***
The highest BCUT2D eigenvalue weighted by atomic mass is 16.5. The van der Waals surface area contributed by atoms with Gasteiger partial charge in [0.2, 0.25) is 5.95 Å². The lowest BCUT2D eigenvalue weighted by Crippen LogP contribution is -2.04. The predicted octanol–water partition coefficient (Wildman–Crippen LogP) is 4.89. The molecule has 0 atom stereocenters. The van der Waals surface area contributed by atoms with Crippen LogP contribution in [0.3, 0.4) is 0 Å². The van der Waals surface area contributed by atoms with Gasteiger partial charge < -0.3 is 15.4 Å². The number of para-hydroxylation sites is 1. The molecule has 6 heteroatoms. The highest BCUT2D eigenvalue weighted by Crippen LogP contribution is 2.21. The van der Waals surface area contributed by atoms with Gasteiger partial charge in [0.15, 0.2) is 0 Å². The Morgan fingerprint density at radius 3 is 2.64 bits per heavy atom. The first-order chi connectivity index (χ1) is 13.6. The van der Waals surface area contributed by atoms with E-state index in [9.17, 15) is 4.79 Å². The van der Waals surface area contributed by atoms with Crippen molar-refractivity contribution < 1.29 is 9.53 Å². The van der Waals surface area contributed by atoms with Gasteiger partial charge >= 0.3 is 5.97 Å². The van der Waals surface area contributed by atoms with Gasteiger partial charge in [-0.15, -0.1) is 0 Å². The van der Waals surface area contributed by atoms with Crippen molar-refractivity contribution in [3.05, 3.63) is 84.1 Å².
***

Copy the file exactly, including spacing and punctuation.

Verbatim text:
The highest BCUT2D eigenvalue weighted by atomic mass is 16.5. The van der Waals surface area contributed by atoms with Gasteiger partial charge in [0.2, 0.25) is 5.95 Å². The lowest BCUT2D eigenvalue weighted by Crippen LogP contribution is -2.04. The predicted octanol–water partition coefficient (Wildman–Crippen LogP) is 4.89. The molecule has 0 atom stereocenters. The van der Waals surface area contributed by atoms with Crippen LogP contribution in [0.3, 0.4) is 0 Å². The van der Waals surface area contributed by atoms with Gasteiger partial charge < -0.3 is 15.4 Å². The number of para-hydroxylation sites is 1. The molecule has 6 heteroatoms. The highest BCUT2D eigenvalue weighted by Crippen LogP contribution is 2.21. The van der Waals surface area contributed by atoms with Gasteiger partial charge in [0.15, 0.2) is 0 Å². The Morgan fingerprint density at radius 3 is 2.64 bits per heavy atom. The first-order chi connectivity index (χ1) is 13.6. The van der Waals surface area contributed by atoms with E-state index in [9.17, 15) is 4.79 Å². The van der Waals surface area contributed by atoms with Crippen molar-refractivity contribution < 1.29 is 9.53 Å². The van der Waals surface area contributed by atoms with Gasteiger partial charge >= 0.3 is 5.97 Å². The van der Waals surface area contributed by atoms with Gasteiger partial charge in [-0.15, -0.1) is 0 Å². The van der Waals surface area contributed by atoms with Crippen molar-refractivity contribution in [3.05, 3.63) is 84.1 Å².